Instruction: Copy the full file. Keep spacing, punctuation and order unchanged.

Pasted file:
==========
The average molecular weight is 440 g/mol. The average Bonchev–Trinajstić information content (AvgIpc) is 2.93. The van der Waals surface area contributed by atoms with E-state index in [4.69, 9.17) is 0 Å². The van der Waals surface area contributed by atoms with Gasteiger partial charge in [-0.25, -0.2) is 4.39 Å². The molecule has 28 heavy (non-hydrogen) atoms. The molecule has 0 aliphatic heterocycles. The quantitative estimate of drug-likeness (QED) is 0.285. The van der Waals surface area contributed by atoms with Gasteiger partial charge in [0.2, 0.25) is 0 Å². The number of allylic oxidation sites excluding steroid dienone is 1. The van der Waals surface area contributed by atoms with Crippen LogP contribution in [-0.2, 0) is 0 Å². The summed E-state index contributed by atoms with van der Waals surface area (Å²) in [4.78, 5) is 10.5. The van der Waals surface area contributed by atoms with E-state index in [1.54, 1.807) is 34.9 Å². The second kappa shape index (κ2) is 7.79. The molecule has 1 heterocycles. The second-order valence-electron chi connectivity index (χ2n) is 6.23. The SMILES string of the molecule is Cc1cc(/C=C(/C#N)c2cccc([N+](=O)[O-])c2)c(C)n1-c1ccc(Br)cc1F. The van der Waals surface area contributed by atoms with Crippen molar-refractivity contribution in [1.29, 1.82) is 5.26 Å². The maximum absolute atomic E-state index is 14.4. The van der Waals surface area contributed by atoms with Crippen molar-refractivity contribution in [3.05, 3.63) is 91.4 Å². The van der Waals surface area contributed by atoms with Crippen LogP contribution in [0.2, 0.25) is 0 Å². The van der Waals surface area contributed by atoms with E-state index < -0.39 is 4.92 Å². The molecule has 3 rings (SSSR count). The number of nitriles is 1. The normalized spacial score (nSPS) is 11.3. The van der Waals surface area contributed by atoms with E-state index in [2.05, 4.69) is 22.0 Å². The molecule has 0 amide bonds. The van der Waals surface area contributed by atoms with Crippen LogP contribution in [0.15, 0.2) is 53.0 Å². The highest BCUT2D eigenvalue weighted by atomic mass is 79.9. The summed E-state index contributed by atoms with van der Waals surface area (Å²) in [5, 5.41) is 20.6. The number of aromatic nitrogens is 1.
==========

The average molecular weight is 440 g/mol. The average Bonchev–Trinajstić information content (AvgIpc) is 2.93. The van der Waals surface area contributed by atoms with E-state index in [4.69, 9.17) is 0 Å². The van der Waals surface area contributed by atoms with Gasteiger partial charge in [-0.25, -0.2) is 4.39 Å². The molecule has 28 heavy (non-hydrogen) atoms. The molecule has 0 aliphatic heterocycles. The quantitative estimate of drug-likeness (QED) is 0.285. The van der Waals surface area contributed by atoms with Gasteiger partial charge in [0.2, 0.25) is 0 Å². The number of allylic oxidation sites excluding steroid dienone is 1. The van der Waals surface area contributed by atoms with Crippen LogP contribution in [-0.2, 0) is 0 Å². The summed E-state index contributed by atoms with van der Waals surface area (Å²) in [4.78, 5) is 10.5. The van der Waals surface area contributed by atoms with E-state index in [1.54, 1.807) is 34.9 Å². The second kappa shape index (κ2) is 7.79. The molecule has 1 heterocycles. The second-order valence-electron chi connectivity index (χ2n) is 6.23. The SMILES string of the molecule is Cc1cc(/C=C(/C#N)c2cccc([N+](=O)[O-])c2)c(C)n1-c1ccc(Br)cc1F. The van der Waals surface area contributed by atoms with Crippen molar-refractivity contribution in [1.29, 1.82) is 5.26 Å². The maximum absolute atomic E-state index is 14.4. The van der Waals surface area contributed by atoms with Crippen molar-refractivity contribution in [3.05, 3.63) is 91.4 Å². The van der Waals surface area contributed by atoms with Crippen LogP contribution in [0.2, 0.25) is 0 Å². The van der Waals surface area contributed by atoms with E-state index < -0.39 is 4.92 Å². The molecule has 3 rings (SSSR count). The number of nitriles is 1. The normalized spacial score (nSPS) is 11.3. The van der Waals surface area contributed by atoms with E-state index in [2.05, 4.69) is 22.0 Å². The molecule has 0 amide bonds. The van der Waals surface area contributed by atoms with Crippen LogP contribution in [0.15, 0.2) is 53.0 Å². The highest BCUT2D eigenvalue weighted by atomic mass is 79.9. The summed E-state index contributed by atoms with van der Waals surface area (Å²) in [5, 5.41) is 20.6. The number of aromatic nitrogens is 1.